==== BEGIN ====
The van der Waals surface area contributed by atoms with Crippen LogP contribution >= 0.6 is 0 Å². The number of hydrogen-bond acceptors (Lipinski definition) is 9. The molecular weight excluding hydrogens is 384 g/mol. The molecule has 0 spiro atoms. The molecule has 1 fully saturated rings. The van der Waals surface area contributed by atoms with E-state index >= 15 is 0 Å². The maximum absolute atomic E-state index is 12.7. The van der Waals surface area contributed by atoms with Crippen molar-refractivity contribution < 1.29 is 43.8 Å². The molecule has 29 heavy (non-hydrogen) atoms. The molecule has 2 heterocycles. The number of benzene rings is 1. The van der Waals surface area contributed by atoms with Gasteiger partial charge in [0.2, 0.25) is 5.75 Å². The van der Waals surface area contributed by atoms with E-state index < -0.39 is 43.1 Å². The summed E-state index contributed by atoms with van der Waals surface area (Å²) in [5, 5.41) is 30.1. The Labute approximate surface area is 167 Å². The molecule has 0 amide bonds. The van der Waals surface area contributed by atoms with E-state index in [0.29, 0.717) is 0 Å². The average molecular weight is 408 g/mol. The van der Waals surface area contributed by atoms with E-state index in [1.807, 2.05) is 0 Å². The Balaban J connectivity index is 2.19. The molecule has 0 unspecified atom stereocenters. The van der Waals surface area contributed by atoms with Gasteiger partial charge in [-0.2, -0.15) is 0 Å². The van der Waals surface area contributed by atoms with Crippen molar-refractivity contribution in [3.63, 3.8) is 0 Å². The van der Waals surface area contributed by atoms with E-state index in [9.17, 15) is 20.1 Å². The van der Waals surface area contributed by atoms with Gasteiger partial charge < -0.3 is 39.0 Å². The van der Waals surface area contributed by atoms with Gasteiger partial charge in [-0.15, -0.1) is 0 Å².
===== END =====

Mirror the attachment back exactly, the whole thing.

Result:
The van der Waals surface area contributed by atoms with Crippen LogP contribution >= 0.6 is 0 Å². The number of hydrogen-bond acceptors (Lipinski definition) is 9. The molecular weight excluding hydrogens is 384 g/mol. The molecule has 0 spiro atoms. The molecule has 1 fully saturated rings. The van der Waals surface area contributed by atoms with E-state index >= 15 is 0 Å². The maximum absolute atomic E-state index is 12.7. The van der Waals surface area contributed by atoms with Crippen molar-refractivity contribution < 1.29 is 43.8 Å². The molecule has 29 heavy (non-hydrogen) atoms. The molecule has 2 heterocycles. The number of benzene rings is 1. The van der Waals surface area contributed by atoms with Gasteiger partial charge in [0.2, 0.25) is 5.75 Å². The van der Waals surface area contributed by atoms with E-state index < -0.39 is 43.1 Å². The summed E-state index contributed by atoms with van der Waals surface area (Å²) in [5, 5.41) is 30.1. The Labute approximate surface area is 167 Å². The molecule has 0 amide bonds. The van der Waals surface area contributed by atoms with E-state index in [0.29, 0.717) is 0 Å². The average molecular weight is 408 g/mol. The van der Waals surface area contributed by atoms with E-state index in [1.807, 2.05) is 0 Å². The Balaban J connectivity index is 2.19. The molecule has 0 unspecified atom stereocenters. The van der Waals surface area contributed by atoms with Gasteiger partial charge in [-0.2, -0.15) is 0 Å². The van der Waals surface area contributed by atoms with Crippen molar-refractivity contribution in [3.63, 3.8) is 0 Å². The van der Waals surface area contributed by atoms with E-state index in [9.17, 15) is 20.1 Å². The van der Waals surface area contributed by atoms with Gasteiger partial charge < -0.3 is 39.0 Å². The van der Waals surface area contributed by atoms with Gasteiger partial charge in [-0.15, -0.1) is 0 Å².